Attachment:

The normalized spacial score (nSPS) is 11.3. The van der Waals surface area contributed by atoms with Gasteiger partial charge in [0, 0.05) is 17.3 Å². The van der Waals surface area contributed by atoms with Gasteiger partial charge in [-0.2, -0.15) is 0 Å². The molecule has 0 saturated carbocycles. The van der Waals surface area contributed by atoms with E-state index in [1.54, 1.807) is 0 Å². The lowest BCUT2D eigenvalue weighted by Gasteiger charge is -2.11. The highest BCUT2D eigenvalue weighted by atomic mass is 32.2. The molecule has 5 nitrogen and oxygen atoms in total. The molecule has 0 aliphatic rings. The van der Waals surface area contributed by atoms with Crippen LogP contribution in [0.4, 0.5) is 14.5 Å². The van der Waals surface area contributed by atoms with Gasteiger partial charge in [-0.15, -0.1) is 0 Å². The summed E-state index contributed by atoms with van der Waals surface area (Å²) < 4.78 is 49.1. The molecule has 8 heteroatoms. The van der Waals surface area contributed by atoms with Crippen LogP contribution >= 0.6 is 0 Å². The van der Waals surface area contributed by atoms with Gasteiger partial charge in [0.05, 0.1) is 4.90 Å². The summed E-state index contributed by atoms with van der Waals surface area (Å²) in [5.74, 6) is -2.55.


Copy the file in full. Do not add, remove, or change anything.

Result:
The normalized spacial score (nSPS) is 11.3. The van der Waals surface area contributed by atoms with Gasteiger partial charge in [0, 0.05) is 17.3 Å². The van der Waals surface area contributed by atoms with Gasteiger partial charge in [-0.2, -0.15) is 0 Å². The molecule has 0 saturated carbocycles. The van der Waals surface area contributed by atoms with E-state index in [1.54, 1.807) is 0 Å². The lowest BCUT2D eigenvalue weighted by Gasteiger charge is -2.11. The highest BCUT2D eigenvalue weighted by atomic mass is 32.2. The molecule has 5 nitrogen and oxygen atoms in total. The molecule has 0 aliphatic rings. The van der Waals surface area contributed by atoms with Crippen LogP contribution in [0.4, 0.5) is 14.5 Å². The van der Waals surface area contributed by atoms with Gasteiger partial charge in [-0.15, -0.1) is 0 Å². The summed E-state index contributed by atoms with van der Waals surface area (Å²) < 4.78 is 49.1. The molecule has 8 heteroatoms. The van der Waals surface area contributed by atoms with Crippen LogP contribution >= 0.6 is 0 Å². The van der Waals surface area contributed by atoms with Gasteiger partial charge in [0.05, 0.1) is 4.90 Å². The summed E-state index contributed by atoms with van der Waals surface area (Å²) in [5.74, 6) is -2.55.